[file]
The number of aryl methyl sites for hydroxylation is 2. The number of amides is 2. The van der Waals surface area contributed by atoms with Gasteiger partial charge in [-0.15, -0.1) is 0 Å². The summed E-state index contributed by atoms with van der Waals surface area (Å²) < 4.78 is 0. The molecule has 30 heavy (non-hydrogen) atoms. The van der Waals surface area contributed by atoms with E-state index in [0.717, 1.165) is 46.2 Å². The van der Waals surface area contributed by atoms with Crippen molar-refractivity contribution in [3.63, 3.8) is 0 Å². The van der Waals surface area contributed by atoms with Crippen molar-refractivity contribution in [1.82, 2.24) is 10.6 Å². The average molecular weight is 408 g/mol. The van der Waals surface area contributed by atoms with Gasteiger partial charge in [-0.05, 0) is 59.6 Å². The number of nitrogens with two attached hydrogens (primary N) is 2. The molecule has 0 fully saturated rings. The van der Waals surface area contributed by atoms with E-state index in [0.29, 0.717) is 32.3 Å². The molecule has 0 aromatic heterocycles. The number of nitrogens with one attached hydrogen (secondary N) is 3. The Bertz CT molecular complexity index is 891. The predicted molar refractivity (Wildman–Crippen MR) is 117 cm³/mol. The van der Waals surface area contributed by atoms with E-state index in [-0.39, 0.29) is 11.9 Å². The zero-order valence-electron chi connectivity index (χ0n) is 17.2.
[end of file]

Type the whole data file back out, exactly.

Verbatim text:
The number of aryl methyl sites for hydroxylation is 2. The number of amides is 2. The van der Waals surface area contributed by atoms with Gasteiger partial charge in [-0.15, -0.1) is 0 Å². The summed E-state index contributed by atoms with van der Waals surface area (Å²) < 4.78 is 0. The molecule has 30 heavy (non-hydrogen) atoms. The van der Waals surface area contributed by atoms with E-state index in [0.717, 1.165) is 46.2 Å². The van der Waals surface area contributed by atoms with Crippen molar-refractivity contribution in [3.63, 3.8) is 0 Å². The van der Waals surface area contributed by atoms with Crippen molar-refractivity contribution in [1.82, 2.24) is 10.6 Å². The average molecular weight is 408 g/mol. The van der Waals surface area contributed by atoms with Gasteiger partial charge in [-0.05, 0) is 59.6 Å². The number of nitrogens with two attached hydrogens (primary N) is 2. The molecule has 0 fully saturated rings. The van der Waals surface area contributed by atoms with E-state index in [0.29, 0.717) is 32.3 Å². The molecule has 0 aromatic heterocycles. The number of nitrogens with one attached hydrogen (secondary N) is 3. The Bertz CT molecular complexity index is 891. The predicted molar refractivity (Wildman–Crippen MR) is 117 cm³/mol. The van der Waals surface area contributed by atoms with E-state index in [-0.39, 0.29) is 11.9 Å². The zero-order valence-electron chi connectivity index (χ0n) is 17.2.